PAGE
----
Thunder & lightning very very frightening
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Posted December 09, 2019
Media Release: MetService
New Zealand weather forecasters have been very busy so far this summer. MetService meteorologist Andy Best comments, “The weather pattern over Aotearoa has been more spring-like than summery, as weather systems continued to bombard our shores, bringing gale to severe gale northwesterlies, torrential rain and severe thunderstorms.”
“A ridge of high pressure north of the North Island remained in place since the start of last week. This so-called “blocking ridge” slowed systems down as they moved onto the country, allowing large accumulations of rain and preventing many of the fronts from moving up the North Island.”
Last Tuesday and Wednesday, the fronts which moved over New Zealand resulted in Strong Wind Warnings and Watches being issued, extending from inland Canterbury northwards across much of the lower North Island, and gusts well over 100km/h were recorded in the Capital on Tuesday. Over the South Island, these fronts delivered heavy rain, accompanied by thunderstorms about and west of The Divide with a number of weather stations in the Alps recording 250 to 400mm in a 24hr period.
Severe Thunderstorm Warnings were issued on Saturday focusing on developments near Hokitika, as well as for an area just north of Warkworth. In the 24 hours leading up to 7am Sunday morning, 109,000 lightning strikes were recorded over New Zealand and our surrounding waters, with 18,000 specifically over the land. Previously our records had only seen 44,000 strikes over both land and sea. Thunderstorms can bring localized flooding and downpours which have caused disruptions to travel.The good news is that during Monday we see a change to the weather pattern as a cold front moving up the country sees the rain over the South Island easing to showers, with the showers slowly becoming few and far between.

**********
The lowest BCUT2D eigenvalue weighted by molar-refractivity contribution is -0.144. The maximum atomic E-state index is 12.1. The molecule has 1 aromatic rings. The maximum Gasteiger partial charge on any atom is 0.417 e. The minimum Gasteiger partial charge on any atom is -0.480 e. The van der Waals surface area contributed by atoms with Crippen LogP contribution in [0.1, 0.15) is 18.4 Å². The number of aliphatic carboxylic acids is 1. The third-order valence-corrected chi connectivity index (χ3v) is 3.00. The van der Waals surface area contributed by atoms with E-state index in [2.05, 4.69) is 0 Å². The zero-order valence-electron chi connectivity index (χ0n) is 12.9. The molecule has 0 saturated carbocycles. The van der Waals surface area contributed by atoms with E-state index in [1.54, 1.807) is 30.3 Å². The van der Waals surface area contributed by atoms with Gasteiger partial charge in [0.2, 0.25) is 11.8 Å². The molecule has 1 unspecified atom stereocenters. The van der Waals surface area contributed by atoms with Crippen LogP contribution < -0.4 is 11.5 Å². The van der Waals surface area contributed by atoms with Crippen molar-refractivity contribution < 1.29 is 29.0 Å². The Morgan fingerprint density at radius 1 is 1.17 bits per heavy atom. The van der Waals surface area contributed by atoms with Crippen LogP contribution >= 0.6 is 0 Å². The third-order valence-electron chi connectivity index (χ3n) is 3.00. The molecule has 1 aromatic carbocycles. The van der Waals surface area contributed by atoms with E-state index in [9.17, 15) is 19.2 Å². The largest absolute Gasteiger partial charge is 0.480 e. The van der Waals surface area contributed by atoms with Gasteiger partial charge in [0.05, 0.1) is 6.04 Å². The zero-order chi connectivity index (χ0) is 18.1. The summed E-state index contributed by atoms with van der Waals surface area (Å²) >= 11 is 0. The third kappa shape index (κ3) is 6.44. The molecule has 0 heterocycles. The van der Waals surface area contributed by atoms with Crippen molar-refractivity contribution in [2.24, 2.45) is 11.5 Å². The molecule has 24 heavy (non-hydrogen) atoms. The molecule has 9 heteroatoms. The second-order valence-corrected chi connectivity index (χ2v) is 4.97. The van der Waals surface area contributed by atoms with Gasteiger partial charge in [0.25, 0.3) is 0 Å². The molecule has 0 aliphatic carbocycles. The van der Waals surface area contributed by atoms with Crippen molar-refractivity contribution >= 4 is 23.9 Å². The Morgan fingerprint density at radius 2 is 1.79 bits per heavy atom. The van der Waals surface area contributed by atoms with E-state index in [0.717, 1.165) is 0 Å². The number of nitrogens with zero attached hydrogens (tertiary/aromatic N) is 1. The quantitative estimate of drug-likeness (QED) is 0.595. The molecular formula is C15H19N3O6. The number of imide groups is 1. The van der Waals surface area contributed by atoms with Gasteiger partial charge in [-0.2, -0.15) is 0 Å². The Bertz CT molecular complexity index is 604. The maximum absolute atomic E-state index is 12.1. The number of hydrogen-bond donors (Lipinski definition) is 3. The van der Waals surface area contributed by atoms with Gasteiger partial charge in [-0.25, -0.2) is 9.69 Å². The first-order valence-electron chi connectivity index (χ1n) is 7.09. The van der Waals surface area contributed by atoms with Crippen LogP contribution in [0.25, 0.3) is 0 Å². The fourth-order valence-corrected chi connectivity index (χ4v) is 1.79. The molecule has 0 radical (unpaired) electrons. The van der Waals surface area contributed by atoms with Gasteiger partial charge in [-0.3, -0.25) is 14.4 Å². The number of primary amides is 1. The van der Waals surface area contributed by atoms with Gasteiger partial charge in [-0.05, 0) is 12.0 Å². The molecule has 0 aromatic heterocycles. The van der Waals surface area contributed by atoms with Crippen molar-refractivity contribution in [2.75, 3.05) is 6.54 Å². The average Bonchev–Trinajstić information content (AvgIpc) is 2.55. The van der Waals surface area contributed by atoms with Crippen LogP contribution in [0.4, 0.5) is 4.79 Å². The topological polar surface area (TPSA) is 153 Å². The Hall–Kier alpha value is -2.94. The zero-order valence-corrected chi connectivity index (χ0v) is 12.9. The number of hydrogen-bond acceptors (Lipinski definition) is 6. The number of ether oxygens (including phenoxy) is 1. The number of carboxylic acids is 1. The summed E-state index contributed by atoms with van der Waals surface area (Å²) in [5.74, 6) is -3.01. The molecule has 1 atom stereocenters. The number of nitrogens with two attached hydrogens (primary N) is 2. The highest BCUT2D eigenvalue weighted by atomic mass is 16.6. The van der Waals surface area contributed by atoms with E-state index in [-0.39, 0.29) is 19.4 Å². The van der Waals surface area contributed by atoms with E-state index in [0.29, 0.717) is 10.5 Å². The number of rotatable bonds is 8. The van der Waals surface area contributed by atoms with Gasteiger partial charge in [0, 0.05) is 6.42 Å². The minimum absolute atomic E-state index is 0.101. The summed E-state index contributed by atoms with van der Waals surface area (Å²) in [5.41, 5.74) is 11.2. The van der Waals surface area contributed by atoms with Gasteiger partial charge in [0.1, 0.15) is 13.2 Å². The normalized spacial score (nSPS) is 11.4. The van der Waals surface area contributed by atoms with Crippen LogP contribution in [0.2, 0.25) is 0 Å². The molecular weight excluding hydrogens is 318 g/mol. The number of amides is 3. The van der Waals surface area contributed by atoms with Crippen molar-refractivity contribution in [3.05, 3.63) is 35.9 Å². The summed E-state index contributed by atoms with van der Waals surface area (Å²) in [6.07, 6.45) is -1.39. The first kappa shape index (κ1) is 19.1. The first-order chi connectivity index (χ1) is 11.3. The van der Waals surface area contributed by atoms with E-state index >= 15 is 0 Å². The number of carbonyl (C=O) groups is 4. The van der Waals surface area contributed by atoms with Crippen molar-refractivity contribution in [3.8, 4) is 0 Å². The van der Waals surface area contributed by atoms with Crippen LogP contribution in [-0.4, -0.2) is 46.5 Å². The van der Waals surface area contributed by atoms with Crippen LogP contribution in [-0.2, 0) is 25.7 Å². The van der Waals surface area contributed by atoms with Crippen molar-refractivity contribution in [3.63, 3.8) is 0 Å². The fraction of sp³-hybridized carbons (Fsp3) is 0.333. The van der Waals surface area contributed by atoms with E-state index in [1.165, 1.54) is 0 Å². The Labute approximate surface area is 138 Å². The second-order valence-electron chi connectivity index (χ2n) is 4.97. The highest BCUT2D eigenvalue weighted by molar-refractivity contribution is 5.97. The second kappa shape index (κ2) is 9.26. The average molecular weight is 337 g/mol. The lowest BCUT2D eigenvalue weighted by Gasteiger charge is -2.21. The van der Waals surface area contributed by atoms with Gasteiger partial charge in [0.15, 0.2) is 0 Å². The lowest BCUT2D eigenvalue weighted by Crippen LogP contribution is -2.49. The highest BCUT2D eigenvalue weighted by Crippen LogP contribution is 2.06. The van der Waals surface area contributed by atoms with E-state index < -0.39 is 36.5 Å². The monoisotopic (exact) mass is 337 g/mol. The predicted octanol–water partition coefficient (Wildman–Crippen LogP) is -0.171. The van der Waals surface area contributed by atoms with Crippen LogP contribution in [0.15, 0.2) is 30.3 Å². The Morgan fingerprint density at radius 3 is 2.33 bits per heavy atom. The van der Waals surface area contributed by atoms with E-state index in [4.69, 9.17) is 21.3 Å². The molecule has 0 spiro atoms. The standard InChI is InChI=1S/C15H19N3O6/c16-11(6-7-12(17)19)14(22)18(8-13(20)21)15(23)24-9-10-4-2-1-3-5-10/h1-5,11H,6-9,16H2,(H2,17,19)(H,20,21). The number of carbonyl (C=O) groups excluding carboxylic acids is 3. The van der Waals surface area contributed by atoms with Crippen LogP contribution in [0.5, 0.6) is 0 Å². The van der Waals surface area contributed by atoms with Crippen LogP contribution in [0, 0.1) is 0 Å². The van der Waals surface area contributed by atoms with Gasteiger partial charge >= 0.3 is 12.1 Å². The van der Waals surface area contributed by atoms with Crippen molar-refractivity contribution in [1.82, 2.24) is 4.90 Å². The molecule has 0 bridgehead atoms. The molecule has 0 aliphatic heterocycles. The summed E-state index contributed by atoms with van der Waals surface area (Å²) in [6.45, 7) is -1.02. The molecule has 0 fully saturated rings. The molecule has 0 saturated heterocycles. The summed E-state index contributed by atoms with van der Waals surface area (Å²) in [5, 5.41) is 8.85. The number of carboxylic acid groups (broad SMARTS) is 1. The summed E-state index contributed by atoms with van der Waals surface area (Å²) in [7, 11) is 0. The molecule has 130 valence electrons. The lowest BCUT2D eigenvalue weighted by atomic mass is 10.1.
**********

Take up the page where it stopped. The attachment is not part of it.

As the cold front moves northeast across the North Island, the frontal rain eases to a mix of fine weather and isolated showers during Monday morning, although there is a chance of afternoon showers and thunderstorms popping up over inland areas. Tuesday looks like a mainly fine day, as a ridge moves over central and northern parts of the country.
A ridge of high pressure behind the front brings a couple of calm wind days to start the week, but the weather retains a very spring-like flavour.
On Wednesday a front affects the far south, and there’s a low-pressure centre near East Cape too. Those features bring rain to those areas, but elsewhere is mainly fine.
Thursday looks to be mainly sunny, with afternoon showers for inland parts of both islands, while Friday sees a front move up the South Island bringing more rain to the West Coast.
This kind of changeable pattern is more spring-like than summery, but although the weather is changeable this week, thankfully less severe weather is expected. All indications are that impacts will be nothing like what was seen last week.